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Thread: DD-X or HC-110

  1. #21

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    I've never had DD-X fail, even with open bottles a year old. I did have one crystallization event, but that I'm sure I can blame on a very cold winter chilling down the basement. Very happy with the results, always look wonderful.

    I also keep HC-110 around, for work which would be breathtakingly expensive with DD-X, like running the Nikor sheet film tank, or developing a roll of Verichrome Pan 122 in 28 ounces of developer in a Nikor reel and tank. Also, the fog-inhibiting properties of HC-110 are good for processing 20, 30, 40, or even 50 year old Verichrome Pan.

  2. #22

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    HC-110 is a rather unique developer in that the concentrate contains no water. Without water oxidation is very slow. I think Kodak gives a shelf life for the intermediate solution of 6 months.
    A rock pile ceases to be a rock pile the moment a single man contemplates it, bearing within him the image of a cathedral.

    ~Antoine de Saint-Exupery

  3. #23
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    Quote Originally Posted by John Shriver View Post
    I've never had DD-X fail, even with open bottles a year old. I did have one crystallization event, but that I'm sure I can blame on a very cold winter chilling down the basement. Very happy with the results, always look wonderful.
    That's good to know.

    Quote Originally Posted by John Shriver View Post
    I also keep HC-110 around, for work which would be breathtakingly expensive with DD-X, like running the Nikor sheet film tank, or developing a roll of Verichrome Pan 122 in 28 ounces of developer in a Nikor reel and tank. Also, the fog-inhibiting properties of HC-110 are good for processing 20, 30, 40, or even 50 year old Verichrome Pan.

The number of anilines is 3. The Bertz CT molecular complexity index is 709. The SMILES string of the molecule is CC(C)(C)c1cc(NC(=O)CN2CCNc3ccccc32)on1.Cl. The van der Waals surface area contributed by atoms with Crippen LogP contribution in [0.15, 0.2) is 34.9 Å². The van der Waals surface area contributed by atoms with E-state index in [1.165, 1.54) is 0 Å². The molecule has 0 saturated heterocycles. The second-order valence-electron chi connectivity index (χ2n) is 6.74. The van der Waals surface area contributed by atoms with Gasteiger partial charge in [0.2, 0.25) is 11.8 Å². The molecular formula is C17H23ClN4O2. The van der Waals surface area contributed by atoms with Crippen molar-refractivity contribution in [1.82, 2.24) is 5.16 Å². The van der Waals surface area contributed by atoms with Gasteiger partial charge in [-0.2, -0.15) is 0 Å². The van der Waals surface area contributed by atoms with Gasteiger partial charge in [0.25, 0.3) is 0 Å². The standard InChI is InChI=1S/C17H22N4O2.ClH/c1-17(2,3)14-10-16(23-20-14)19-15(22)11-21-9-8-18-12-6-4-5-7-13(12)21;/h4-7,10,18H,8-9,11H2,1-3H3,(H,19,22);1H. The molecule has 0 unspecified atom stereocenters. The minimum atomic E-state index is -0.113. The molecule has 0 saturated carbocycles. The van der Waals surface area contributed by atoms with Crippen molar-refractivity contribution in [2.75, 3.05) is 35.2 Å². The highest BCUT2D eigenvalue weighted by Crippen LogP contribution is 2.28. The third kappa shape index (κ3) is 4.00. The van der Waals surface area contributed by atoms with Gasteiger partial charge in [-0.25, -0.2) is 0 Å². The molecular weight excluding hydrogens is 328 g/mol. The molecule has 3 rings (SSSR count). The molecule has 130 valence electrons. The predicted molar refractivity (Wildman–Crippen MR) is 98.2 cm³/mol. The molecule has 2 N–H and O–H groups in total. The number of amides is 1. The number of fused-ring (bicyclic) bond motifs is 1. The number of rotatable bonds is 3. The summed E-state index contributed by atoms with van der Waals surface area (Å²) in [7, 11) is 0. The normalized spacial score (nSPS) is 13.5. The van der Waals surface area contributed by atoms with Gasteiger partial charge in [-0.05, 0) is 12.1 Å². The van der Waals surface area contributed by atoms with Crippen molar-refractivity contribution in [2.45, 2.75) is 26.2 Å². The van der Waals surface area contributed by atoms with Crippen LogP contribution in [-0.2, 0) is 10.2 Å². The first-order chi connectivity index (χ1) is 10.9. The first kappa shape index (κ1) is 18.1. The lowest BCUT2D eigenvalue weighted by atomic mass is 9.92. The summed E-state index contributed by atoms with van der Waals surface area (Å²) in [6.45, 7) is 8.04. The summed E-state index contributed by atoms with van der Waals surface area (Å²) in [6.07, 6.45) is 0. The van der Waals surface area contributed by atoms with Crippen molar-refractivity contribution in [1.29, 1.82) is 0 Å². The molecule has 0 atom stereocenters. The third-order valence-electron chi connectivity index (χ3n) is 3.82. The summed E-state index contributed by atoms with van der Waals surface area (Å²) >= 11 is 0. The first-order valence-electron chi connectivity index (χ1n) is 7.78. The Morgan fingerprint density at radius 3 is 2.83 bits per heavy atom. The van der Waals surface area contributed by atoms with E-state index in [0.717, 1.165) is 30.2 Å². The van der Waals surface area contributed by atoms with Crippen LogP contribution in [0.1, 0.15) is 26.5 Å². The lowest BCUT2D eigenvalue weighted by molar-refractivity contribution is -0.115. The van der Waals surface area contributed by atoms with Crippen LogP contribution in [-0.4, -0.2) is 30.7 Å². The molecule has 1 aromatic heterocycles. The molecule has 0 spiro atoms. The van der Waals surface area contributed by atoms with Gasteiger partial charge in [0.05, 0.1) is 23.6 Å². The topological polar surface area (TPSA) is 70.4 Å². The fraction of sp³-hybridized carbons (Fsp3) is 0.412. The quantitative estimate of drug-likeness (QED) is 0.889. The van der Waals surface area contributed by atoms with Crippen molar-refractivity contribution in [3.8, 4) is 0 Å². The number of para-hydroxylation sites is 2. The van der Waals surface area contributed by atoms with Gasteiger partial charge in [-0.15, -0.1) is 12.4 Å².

I can see not wanting to spend $3.60 on one sheet of 4x5. But, for me, if I get out the 4x5 camera I'm normally going to shoot much more than one and/or shoot something really important. In the latter situation I would happily spend $3.60 for one sheet.

    The low fog characteristics were an interesting side note in my research.

    For the purposes of this discussion though; well kept, fairly young film, is my target.
    Mark Barendt, Beaverton, OR

    "We do not see things the way they are. We see things the way we are." Anaïs Nin

  4. #24

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    Quote Originally Posted by markbarendt View Post
    How would you describe that difference anikin?
    By now you have plenty of good descriptions in this thread. I use both developers, but for different applications. If I need smooth tones with very little grain (portraits for example), then it's DD-X. HC is a great cheap middle of the road developer - more grain with great sharpness, good speed and contrast. It's a perfect reliable general purpose developer. And since HC110 lasts for years, there is no reason not to have it. So there you go. Try them both, they are both good.

  5. #25
    markbarendt's Avatar
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    Thanks Anikin.

    I've made the decision to go with DD-X.

    I really don't want to have two different developers.
    Mark Barendt, Beaverton, OR

    "We do not see things the way they are. We see things the way we are." Anaïs Nin

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